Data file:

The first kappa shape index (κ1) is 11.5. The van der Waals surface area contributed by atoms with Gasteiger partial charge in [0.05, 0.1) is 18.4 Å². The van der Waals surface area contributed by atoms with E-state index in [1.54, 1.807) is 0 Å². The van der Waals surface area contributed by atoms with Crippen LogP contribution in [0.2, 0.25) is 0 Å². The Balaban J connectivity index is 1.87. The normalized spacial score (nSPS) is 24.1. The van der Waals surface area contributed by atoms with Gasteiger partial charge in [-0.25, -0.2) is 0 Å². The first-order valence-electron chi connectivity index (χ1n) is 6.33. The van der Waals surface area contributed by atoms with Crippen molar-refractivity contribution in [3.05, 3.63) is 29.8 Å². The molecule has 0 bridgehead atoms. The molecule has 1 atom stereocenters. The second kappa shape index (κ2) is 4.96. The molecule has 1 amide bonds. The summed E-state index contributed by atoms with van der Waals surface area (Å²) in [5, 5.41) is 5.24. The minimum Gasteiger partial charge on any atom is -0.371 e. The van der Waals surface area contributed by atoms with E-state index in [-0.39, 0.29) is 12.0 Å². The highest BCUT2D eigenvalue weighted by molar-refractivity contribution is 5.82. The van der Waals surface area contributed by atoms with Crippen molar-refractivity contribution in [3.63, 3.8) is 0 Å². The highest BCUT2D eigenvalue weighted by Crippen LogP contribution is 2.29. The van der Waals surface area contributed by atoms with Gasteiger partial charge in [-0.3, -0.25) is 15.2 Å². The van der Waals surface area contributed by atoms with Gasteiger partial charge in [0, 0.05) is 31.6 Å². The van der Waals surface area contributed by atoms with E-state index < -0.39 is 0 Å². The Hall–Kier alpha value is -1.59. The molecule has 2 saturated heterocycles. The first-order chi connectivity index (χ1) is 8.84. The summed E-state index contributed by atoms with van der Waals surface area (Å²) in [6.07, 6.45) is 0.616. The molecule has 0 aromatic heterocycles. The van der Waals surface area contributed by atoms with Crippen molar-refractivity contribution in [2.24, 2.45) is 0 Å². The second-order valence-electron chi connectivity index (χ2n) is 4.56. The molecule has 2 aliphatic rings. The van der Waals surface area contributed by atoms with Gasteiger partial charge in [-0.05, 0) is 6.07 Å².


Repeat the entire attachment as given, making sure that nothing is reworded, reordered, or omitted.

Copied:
The first kappa shape index (κ1) is 11.5. The van der Waals surface area contributed by atoms with Gasteiger partial charge in [0.05, 0.1) is 18.4 Å². The van der Waals surface area contributed by atoms with E-state index in [1.54, 1.807) is 0 Å². The van der Waals surface area contributed by atoms with Crippen LogP contribution in [0.2, 0.25) is 0 Å². The Balaban J connectivity index is 1.87. The normalized spacial score (nSPS) is 24.1. The van der Waals surface area contributed by atoms with Gasteiger partial charge in [-0.25, -0.2) is 0 Å². The first-order valence-electron chi connectivity index (χ1n) is 6.33. The van der Waals surface area contributed by atoms with Crippen molar-refractivity contribution in [3.05, 3.63) is 29.8 Å². The molecule has 0 bridgehead atoms. The molecule has 1 atom stereocenters. The second kappa shape index (κ2) is 4.96. The molecule has 1 amide bonds. The summed E-state index contributed by atoms with van der Waals surface area (Å²) in [5, 5.41) is 5.24. The minimum Gasteiger partial charge on any atom is -0.371 e. The van der Waals surface area contributed by atoms with E-state index in [-0.39, 0.29) is 12.0 Å². The highest BCUT2D eigenvalue weighted by molar-refractivity contribution is 5.82. The van der Waals surface area contributed by atoms with Crippen molar-refractivity contribution in [3.63, 3.8) is 0 Å². The highest BCUT2D eigenvalue weighted by Crippen LogP contribution is 2.29. The van der Waals surface area contributed by atoms with Gasteiger partial charge in [-0.3, -0.25) is 15.2 Å². The van der Waals surface area contributed by atoms with Gasteiger partial charge in [0, 0.05) is 31.6 Å². The van der Waals surface area contributed by atoms with E-state index < -0.39 is 0 Å². The Hall–Kier alpha value is -1.59. The molecule has 2 saturated heterocycles. The first-order chi connectivity index (χ1) is 8.84. The summed E-state index contributed by atoms with van der Waals surface area (Å²) in [6.07, 6.45) is 0.616. The molecule has 0 aromatic heterocycles. The van der Waals surface area contributed by atoms with Crippen molar-refractivity contribution in [2.24, 2.45) is 0 Å². The second-order valence-electron chi connectivity index (χ2n) is 4.56. The molecule has 2 aliphatic rings. The van der Waals surface area contributed by atoms with Gasteiger partial charge in [-0.05, 0) is 6.07 Å².